A beloved local restaurant is rallying for community support after more than four decades of business.
Arlene Giordano and Thomas Cooper opened Le Bateau Ivre, or the Drunken Boat, as a young couple in 1972. Since then, the restaurant has watched the ebb and flow of Telegraph Avenue, where it is perched near the intersection with Carleton Street. But after Cooper’s death and the economic recession in 2008, the restaurant began facing financial hardship.
Customer Joor Baruah, a friend of Giordano’s, started the “keep our boat afloat” crowd funding page Sept. 14 after Giordano, 66, confided in him about the restaurant’s financial difficulties.
But Michael Caplan, economic development manager for the city of Berkeley, said the food sector is performing well overall.
“People in Berkeley like to eat,” Caplan said. “It’s a huge part of our culture … But some restaurants are doing better than others. Sometimes places have been around for so long they simply get forgotten.”
Giordano and Cooper met in a Berkeley coffee shop when she was 23 and he was 30. Cooper, a Kentucky native, was working on BART construction when he hurt his back.
“So he said, ‘Do you want to start a restaurant?’ ” Giordano recalled. “And I said sure, because I just wanted to be with him.”
The space was originally built as a single-family home by a Frenchman in 1898. Cooper found it 73 years later.
“We found this run-down home and crawled through the window over there,” she said, pointing to a window at her left. “It was in bad shape … When I told my father we were going to do this, first he said we were crazy. Then he said, ‘Don’t quit your day job.’ ”
She heeded her father’s advice. Giordano worked as a chemist for the San Francisco Public Utilities Commission as her husband restored the home, scavenging free building materials from an old parish building.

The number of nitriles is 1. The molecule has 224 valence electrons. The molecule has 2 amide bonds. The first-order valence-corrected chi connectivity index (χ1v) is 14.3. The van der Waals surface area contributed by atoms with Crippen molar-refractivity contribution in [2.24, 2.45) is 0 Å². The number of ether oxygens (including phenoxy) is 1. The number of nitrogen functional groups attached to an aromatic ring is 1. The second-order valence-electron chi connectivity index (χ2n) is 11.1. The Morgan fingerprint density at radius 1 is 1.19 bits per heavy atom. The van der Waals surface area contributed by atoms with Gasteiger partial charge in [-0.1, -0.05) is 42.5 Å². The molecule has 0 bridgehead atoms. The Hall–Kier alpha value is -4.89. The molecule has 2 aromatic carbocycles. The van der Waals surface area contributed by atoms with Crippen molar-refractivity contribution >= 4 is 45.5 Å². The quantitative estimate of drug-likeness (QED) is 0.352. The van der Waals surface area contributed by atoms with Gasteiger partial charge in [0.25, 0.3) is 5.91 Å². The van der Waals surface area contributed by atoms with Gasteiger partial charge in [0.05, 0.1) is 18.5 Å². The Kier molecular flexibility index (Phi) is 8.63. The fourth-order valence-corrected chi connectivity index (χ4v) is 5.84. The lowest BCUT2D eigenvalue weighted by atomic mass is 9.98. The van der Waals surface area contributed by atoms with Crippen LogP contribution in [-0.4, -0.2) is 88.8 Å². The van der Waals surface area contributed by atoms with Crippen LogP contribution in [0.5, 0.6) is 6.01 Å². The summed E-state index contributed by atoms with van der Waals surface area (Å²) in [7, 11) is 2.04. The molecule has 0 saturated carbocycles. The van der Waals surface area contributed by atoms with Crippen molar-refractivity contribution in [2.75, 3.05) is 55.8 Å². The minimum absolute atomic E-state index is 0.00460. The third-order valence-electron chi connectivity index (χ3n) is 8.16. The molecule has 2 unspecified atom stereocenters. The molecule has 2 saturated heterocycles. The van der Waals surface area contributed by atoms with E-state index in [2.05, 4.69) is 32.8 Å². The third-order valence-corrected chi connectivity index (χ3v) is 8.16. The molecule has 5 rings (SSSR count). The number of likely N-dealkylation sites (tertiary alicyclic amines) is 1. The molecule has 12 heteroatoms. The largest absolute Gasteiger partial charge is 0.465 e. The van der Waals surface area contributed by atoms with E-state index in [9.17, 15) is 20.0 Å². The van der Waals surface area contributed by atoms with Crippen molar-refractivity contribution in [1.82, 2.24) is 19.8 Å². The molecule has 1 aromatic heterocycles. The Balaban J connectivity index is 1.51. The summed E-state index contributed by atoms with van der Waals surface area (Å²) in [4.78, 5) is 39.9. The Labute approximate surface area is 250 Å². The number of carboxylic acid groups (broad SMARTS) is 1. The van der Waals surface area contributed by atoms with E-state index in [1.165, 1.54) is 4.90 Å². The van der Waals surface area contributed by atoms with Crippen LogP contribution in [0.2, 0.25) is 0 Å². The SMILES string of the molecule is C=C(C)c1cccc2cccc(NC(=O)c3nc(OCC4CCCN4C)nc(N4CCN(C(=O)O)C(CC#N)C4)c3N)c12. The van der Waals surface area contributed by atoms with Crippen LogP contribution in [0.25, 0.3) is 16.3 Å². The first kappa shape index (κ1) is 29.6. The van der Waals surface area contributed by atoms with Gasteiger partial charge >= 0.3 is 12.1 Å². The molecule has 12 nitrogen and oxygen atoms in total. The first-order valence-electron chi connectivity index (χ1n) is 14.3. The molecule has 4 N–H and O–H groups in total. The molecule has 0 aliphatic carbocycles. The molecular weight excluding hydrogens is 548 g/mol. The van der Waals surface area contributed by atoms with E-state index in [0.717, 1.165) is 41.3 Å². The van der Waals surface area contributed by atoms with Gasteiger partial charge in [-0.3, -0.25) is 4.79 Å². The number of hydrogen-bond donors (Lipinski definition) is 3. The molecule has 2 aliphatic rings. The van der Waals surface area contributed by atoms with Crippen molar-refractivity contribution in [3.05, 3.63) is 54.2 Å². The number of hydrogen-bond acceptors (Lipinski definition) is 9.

They opened in March of 1972 as a coffee shop. A year later, they began serving dinners and lunches. Giordano said the menu was inspired by the presence of a French community in Berkeley.
A European-style cafe, the Drunken Boat displays old photographs of the couple in a glass cabinet near the entrance and hosts live music Wednesday evenings.
Giordano is at the restaurant seven days a week, even Mondays when the restaurant is closed. She does everything from bookkeeping to taking orders to acting as manager.
“And when someone else doesn’t show up to do their job, I do it for them,” she said. “I was dishwasher last night.”
Baruah said the $60,000 fundraising goal would help Giordano pay back bills and renovate the space. Giordano dreams of making the building wheelchair accessible so that “truly everyone can enjoy the free music.”
“If she cannot catch up with the bills, she will have to close down in the next few months,” Baruah said. “It would be much easier for her to just sell the restaurant, but it’s been this unique homey place for decades. She doesn’t want that to change.”